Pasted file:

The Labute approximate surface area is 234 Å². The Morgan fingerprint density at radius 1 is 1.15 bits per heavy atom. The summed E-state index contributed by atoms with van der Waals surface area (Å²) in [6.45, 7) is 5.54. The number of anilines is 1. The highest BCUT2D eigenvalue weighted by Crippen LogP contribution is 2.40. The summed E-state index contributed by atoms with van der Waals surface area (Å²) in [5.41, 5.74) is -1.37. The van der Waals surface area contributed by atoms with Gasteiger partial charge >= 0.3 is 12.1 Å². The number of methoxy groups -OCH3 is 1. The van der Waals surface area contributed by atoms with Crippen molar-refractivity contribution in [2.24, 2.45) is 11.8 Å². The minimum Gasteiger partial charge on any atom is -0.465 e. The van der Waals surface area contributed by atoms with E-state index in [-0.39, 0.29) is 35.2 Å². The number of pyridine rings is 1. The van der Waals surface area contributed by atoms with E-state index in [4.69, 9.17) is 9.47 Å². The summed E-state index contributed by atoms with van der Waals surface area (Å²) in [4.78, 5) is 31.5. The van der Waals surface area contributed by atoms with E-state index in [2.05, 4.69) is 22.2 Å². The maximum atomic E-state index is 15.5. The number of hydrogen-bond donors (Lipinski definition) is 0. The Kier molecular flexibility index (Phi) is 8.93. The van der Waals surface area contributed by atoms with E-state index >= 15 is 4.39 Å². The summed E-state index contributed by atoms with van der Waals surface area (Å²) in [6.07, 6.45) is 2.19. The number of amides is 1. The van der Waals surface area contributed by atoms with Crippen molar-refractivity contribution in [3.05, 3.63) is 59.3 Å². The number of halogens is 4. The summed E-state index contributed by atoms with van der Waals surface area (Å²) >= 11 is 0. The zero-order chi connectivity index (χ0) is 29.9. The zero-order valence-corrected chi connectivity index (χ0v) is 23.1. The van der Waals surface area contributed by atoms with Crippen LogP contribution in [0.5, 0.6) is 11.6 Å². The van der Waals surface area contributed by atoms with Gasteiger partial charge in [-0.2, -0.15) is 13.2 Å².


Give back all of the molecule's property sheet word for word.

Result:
The Labute approximate surface area is 234 Å². The Morgan fingerprint density at radius 1 is 1.15 bits per heavy atom. The summed E-state index contributed by atoms with van der Waals surface area (Å²) in [6.45, 7) is 5.54. The number of anilines is 1. The highest BCUT2D eigenvalue weighted by Crippen LogP contribution is 2.40. The summed E-state index contributed by atoms with van der Waals surface area (Å²) in [5.41, 5.74) is -1.37. The van der Waals surface area contributed by atoms with Gasteiger partial charge >= 0.3 is 12.1 Å². The number of methoxy groups -OCH3 is 1. The van der Waals surface area contributed by atoms with Crippen molar-refractivity contribution in [2.24, 2.45) is 11.8 Å². The minimum Gasteiger partial charge on any atom is -0.465 e. The van der Waals surface area contributed by atoms with E-state index in [-0.39, 0.29) is 35.2 Å². The number of pyridine rings is 1. The van der Waals surface area contributed by atoms with E-state index in [4.69, 9.17) is 9.47 Å². The summed E-state index contributed by atoms with van der Waals surface area (Å²) in [4.78, 5) is 31.5. The van der Waals surface area contributed by atoms with E-state index in [2.05, 4.69) is 22.2 Å². The maximum atomic E-state index is 15.5. The number of hydrogen-bond donors (Lipinski definition) is 0. The Kier molecular flexibility index (Phi) is 8.93. The van der Waals surface area contributed by atoms with E-state index >= 15 is 4.39 Å². The summed E-state index contributed by atoms with van der Waals surface area (Å²) in [6.07, 6.45) is 2.19. The number of amides is 1. The van der Waals surface area contributed by atoms with Crippen molar-refractivity contribution in [3.05, 3.63) is 59.3 Å². The number of halogens is 4. The summed E-state index contributed by atoms with van der Waals surface area (Å²) >= 11 is 0. The zero-order chi connectivity index (χ0) is 29.9. The zero-order valence-corrected chi connectivity index (χ0v) is 23.1. The van der Waals surface area contributed by atoms with Crippen LogP contribution in [0.5, 0.6) is 11.6 Å². The van der Waals surface area contributed by atoms with Gasteiger partial charge in [-0.2, -0.15) is 13.2 Å².